[uf-discuss] Hidden elements considered harmful (Was: Inline style conflict?)

Chris Messina chris.messina at gmail.com
Sun Jan 14 15:33:16 PST 2007

I too find ths area of microformats one of the weaker areas of
consensus and of having strong examples of best practices.

On the one hand, there's the matter of style, where certain data are
hidden in the interest of visual appeal (CSS Zen Garden, etc).

Other times, data that is necessary for computer interpretation is
hidden to save cluttering the human-friendly view -- lately a
discussion on the inclusion of countries at Upcoming.

Then, and these are the compelling cases to address for me, there are
cases of data fidelity both on lesser devices (like mobile phones --
i.e. without any CSS) and then the matter of fidelity when copying
data on the client-side from one app or site to another (see live

In any case, I think we need best practices on the implementors side
and then set expectations on the end-user/client side.  And, in most
cases, some semantics are better than none. I mean, let's face it,
MP3s serve a purpose even when FLAC is a superior format so all this
hand-wringing, while important, should still be considered in
applicable contexts. Microformats don't replace filesystems, but they
do help us represent and pass data around a bit more freely.



On 1/13/07, Chris Casciano <chris at placenamehere.com> wrote:
> On Jan 13, 2007, at 1:19 PM, Scott Reynen wrote:
> > On Jan 13, 2007, at 8:47 AM, Mike Schinkel wrote:
> >
> >> It really makes more sense to look at the use-case rather than to
> >> issue a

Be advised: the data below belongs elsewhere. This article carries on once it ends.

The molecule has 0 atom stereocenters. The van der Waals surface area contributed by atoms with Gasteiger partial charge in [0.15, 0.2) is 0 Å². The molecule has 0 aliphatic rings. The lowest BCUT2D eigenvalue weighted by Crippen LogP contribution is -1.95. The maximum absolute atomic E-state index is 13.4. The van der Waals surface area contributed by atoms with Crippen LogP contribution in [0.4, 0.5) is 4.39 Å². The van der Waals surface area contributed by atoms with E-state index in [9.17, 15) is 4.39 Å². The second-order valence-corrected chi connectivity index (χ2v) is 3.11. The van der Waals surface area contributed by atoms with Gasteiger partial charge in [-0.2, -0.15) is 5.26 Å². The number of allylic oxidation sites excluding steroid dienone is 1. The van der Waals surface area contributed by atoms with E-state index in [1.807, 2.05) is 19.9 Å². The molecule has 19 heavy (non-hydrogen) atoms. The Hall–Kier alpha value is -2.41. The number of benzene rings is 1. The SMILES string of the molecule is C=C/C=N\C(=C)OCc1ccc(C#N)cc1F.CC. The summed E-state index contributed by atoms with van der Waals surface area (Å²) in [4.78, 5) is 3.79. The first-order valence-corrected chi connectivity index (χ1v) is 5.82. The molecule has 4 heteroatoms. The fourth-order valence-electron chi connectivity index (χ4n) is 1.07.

> >> blanket edit of prohibition.
> >
> > It does.  My answers were addressing only the ~80% use cases we're
> > seeking to cover here.  For anything involving the other ~20%, I
> > continue to recommend RDF as a good solution for hidden data.  I
> > hope no one will restrict themselves to microformats as a blanket
> > solution to all data markup problems, as that's not what
> > microformats are intended to be.
> >
> > Peace,
> > Scott
> I tend to include myself in the camp of those who can't seem to
> reconcile this POV with my other notions of good web development
> practices.
> I can't argue that in some cases other data methods might be more
> appropriate, or that there are dangers in maintaining "hidden"
> information but each time this discussion has surfaced I'm left with
> the feeling that the party line around these parts brush off three
> things: the amount of data we're already "hiding" by other means, the
> ability of technology to bypass the issue of not updating hidden
> information and some of the core strengths of web techs (css, js).
> On the first issue I don't see a huge gap between the "harmfulness"
> of display:none vs. data being included in HTML attributes that also
> don't get seen by huge numbers of visitors... rel XFN values, title
> attributes or alt attributes used in cases like FN derived from photo
> alt.
> In my own experience I have seen countless more cases of ALT